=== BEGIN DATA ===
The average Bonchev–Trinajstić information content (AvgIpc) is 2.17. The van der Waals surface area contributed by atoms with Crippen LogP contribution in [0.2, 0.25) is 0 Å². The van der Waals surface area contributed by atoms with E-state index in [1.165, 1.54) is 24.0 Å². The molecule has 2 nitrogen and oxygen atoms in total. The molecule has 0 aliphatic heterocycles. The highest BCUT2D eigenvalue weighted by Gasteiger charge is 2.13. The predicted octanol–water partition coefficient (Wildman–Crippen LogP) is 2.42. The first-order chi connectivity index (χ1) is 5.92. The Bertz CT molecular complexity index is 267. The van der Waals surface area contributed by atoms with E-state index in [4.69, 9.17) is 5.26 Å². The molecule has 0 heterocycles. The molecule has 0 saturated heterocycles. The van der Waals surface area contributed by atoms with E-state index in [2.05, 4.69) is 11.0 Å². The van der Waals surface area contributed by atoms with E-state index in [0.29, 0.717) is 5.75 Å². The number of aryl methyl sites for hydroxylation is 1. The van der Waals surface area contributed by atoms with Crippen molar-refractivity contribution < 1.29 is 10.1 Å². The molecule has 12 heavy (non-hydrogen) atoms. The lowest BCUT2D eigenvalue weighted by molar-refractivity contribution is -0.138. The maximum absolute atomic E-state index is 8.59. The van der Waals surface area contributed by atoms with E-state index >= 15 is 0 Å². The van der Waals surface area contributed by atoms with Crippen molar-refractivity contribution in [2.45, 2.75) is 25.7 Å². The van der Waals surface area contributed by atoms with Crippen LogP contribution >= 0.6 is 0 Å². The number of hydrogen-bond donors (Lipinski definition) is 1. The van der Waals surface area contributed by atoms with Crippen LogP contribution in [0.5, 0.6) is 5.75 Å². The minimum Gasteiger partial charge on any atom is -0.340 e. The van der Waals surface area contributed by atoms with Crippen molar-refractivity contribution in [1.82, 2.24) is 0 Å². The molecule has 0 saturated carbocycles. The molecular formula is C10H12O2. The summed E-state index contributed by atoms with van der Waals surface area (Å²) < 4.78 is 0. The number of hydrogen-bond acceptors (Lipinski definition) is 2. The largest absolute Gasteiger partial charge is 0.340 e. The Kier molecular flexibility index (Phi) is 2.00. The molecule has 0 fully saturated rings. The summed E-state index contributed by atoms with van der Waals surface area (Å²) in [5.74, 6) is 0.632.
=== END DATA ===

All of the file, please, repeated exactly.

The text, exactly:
The average Bonchev–Trinajstić information content (AvgIpc) is 2.17. The van der Waals surface area contributed by atoms with Crippen LogP contribution in [0.2, 0.25) is 0 Å². The van der Waals surface area contributed by atoms with E-state index in [1.165, 1.54) is 24.0 Å². The molecule has 2 nitrogen and oxygen atoms in total. The molecule has 0 aliphatic heterocycles. The highest BCUT2D eigenvalue weighted by Gasteiger charge is 2.13. The predicted octanol–water partition coefficient (Wildman–Crippen LogP) is 2.42. The first-order chi connectivity index (χ1) is 5.92. The Bertz CT molecular complexity index is 267. The van der Waals surface area contributed by atoms with E-state index in [4.69, 9.17) is 5.26 Å². The molecule has 0 heterocycles. The molecule has 0 saturated heterocycles. The van der Waals surface area contributed by atoms with E-state index in [2.05, 4.69) is 11.0 Å². The van der Waals surface area contributed by atoms with E-state index in [0.29, 0.717) is 5.75 Å². The number of aryl methyl sites for hydroxylation is 1. The van der Waals surface area contributed by atoms with Crippen molar-refractivity contribution < 1.29 is 10.1 Å². The molecule has 12 heavy (non-hydrogen) atoms. The lowest BCUT2D eigenvalue weighted by molar-refractivity contribution is -0.138. The maximum absolute atomic E-state index is 8.59. The van der Waals surface area contributed by atoms with E-state index >= 15 is 0 Å². The van der Waals surface area contributed by atoms with Crippen molar-refractivity contribution in [2.45, 2.75) is 25.7 Å². The van der Waals surface area contributed by atoms with Crippen LogP contribution >= 0.6 is 0 Å². The number of hydrogen-bond donors (Lipinski definition) is 1. The van der Waals surface area contributed by atoms with Crippen LogP contribution in [0.5, 0.6) is 5.75 Å². The minimum Gasteiger partial charge on any atom is -0.340 e. The van der Waals surface area contributed by atoms with Crippen molar-refractivity contribution in [1.82, 2.24) is 0 Å². The molecule has 0 saturated carbocycles. The molecular formula is C10H12O2. The summed E-state index contributed by atoms with van der Waals surface area (Å²) < 4.78 is 0. The number of hydrogen-bond acceptors (Lipinski definition) is 2. The largest absolute Gasteiger partial charge is 0.340 e. The Kier molecular flexibility index (Phi) is 2.00. The molecule has 0 fully saturated rings. The summed E-state index contributed by atoms with van der Waals surface area (Å²) in [5.74, 6) is 0.632.